Microsoft Corp. on Monday will announce the release of its Virtual PC technology to manufacturing and that the final product will be available to customers by the end of this year at a lower price than the original Connectix product.
Microsoft in February acquired the Virtual Machine assets of Connectix Corp., a privately held company in San Mateo, Calif., that has been involved in Virtual Machine (VM) technology since its inception in 1988.
Carla Huffman, Microsofts product manager for the Virtual PC, told eWEEK that the software will be available by the end of the year, through Microsofts existing retail and volume licensing channels, for an estimated retail price of $129, $100 less than the Connectix price of $229.
“The core scenario around this product is helping customers solve application compatibility issues, and we wanted to provide a cost-effective price point for them,” she said.
The technology will run almost any x86 operating system in a Virtual PC environment, Huffman stressed. “So Linux can be installed on a virtual machine on Virtual PC. There has been some misunderstanding about this: You absolutely can run Linux in Virtual PC,” she said.
“We have not removed any technical features that supported other non-Microsoft operating systems. So there is no negative impact to customers to running non-Microsoft operating systems on Virtual PC,” she said.
The confusion around the product has been around official Microsoft product support services, Huffman said, adding that Microsoft is treating the use of Linux the same way it treats the use of any third-party application on a Windows operating system.
“We dont support Linux, and we also dont support third-party applications. We direct customers to their Linux providers if they have an issue running Linux on Virtual PC, and if that Linux provider triages that issue as a Virtual PC bug and submits a bug report, well work with them to fix the problem. Were treating them like we treat third-party applications,” she said.
But Microsoft has optimized the product around key customer needs, which is helping them address application compatibility issues they are having with older, custom-written applications when they are buying new PCs and upgrading to newer operating systems, she said.
“So we have optimized our product around running those older operating systems in a virtual machine environment. That is why we support the older Windows operating systems and [IBMs] OS/2, which is a big pain point for those customers facing the end of life of OS/2 in the next year or two and who need to migrate off of it,” she said.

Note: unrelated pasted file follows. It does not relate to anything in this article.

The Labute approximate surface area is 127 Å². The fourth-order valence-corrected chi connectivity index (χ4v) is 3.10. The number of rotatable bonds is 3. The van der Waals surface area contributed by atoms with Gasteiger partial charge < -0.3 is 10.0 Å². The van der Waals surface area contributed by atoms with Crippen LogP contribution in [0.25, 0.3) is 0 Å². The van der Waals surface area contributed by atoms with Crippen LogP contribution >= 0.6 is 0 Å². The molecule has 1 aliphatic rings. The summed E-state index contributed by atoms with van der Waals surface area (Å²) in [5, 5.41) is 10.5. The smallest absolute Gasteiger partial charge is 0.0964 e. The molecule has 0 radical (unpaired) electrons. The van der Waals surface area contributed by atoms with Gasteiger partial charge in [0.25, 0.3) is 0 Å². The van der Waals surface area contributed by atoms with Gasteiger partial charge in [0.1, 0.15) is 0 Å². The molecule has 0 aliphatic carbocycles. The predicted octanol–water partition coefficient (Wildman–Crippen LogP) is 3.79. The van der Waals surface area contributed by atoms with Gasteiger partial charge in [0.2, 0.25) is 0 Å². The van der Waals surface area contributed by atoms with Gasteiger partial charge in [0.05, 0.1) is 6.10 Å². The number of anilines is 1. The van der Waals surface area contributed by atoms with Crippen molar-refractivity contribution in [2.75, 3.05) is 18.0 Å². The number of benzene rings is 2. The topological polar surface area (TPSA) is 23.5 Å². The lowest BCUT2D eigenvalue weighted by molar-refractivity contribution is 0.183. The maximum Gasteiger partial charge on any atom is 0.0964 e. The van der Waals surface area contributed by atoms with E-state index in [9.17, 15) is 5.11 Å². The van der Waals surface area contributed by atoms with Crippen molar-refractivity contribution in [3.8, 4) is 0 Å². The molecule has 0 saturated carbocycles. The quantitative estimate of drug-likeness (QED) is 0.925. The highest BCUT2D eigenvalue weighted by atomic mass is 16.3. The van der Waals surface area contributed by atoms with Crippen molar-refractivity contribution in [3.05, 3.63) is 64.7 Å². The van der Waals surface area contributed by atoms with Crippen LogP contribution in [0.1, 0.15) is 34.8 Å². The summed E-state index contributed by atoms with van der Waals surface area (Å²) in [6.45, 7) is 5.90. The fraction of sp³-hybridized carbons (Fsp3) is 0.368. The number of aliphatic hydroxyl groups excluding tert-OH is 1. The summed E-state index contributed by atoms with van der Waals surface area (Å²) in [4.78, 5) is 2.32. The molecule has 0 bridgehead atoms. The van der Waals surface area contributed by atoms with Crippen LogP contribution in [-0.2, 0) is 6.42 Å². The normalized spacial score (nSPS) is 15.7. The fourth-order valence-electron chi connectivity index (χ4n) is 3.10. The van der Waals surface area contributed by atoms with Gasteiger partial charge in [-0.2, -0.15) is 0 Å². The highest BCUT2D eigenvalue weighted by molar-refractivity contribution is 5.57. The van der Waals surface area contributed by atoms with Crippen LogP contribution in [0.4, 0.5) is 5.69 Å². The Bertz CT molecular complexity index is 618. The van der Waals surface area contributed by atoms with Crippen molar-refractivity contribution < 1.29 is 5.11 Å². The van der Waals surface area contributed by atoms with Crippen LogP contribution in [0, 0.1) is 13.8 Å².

The 250-odd beta testers for Virtual PC have expressed the desire to run other operating systems, especially in testing scenarios, and the product has met their needs in this regard, Huffman said. “We have not heard negative feedback from those testers that the product wasnt sufficient for their needs,” she said.
The Virtual Server product, currently in development, is on track for release in the first half of next year.
Asked whether Microsoft is considering integrating the virtual technology into the core Windows kernel, Huffman skirted the issue, saying Microsoft is committed to developing virtualization solutions for the Windows platform. “Its too early to say how we will deliver these solutions going forward,” Huffman said.
Microsoft spent most of the eight months of development time focusing on the security of the product to ensure that a user cannot do anything in a virtual machine that would negatively affect their host operating system or other virtual machines on the host PC, she said.
New features of Microsoft Virtual PC 2004 include support for as many as four network cards within each virtual machine, up from one previously; and an XML-formatted file-based configuration of virtual machines to ease corporate deployment and provide cross-compatibility with the upcoming release of Virtual Server. It also now has support for up to 4GB of memory, and users can allocate up to 3.6GB of RAM for each virtual machine, with a total of 4GB for all virtual machines and host operating systems on the machine.
Ben Armstrong, program manager for Virtual PC, said beta testers have not run into any legacy applications that dont run on Virtual PC. Microsoft has tried to test a fair range of legacy applications that are representative of what customers would run.
“However, the majority of legacy applications that we see enterprises dealing with today are applications that they have developed in-house, and in that scenario there is nothing much that we can provide as a rubber stamp around whether it will work or not,” he said.
The typical scenario is that corporate IT managers will install Virtual PC and then set up their legacy environment and confirm that everything works. Once they have done this, they can then just deploy the image. If there is a problem, the customer can work with Microsoft product support, he said.
Asked about the future of Virtual PC, Huffman said Microsoft is committed to the product and there will be a next version. The team is focusing on integration with Virtual Server so that the code base is shared by both. “Aside from that, its just too early for me to comment,” she said.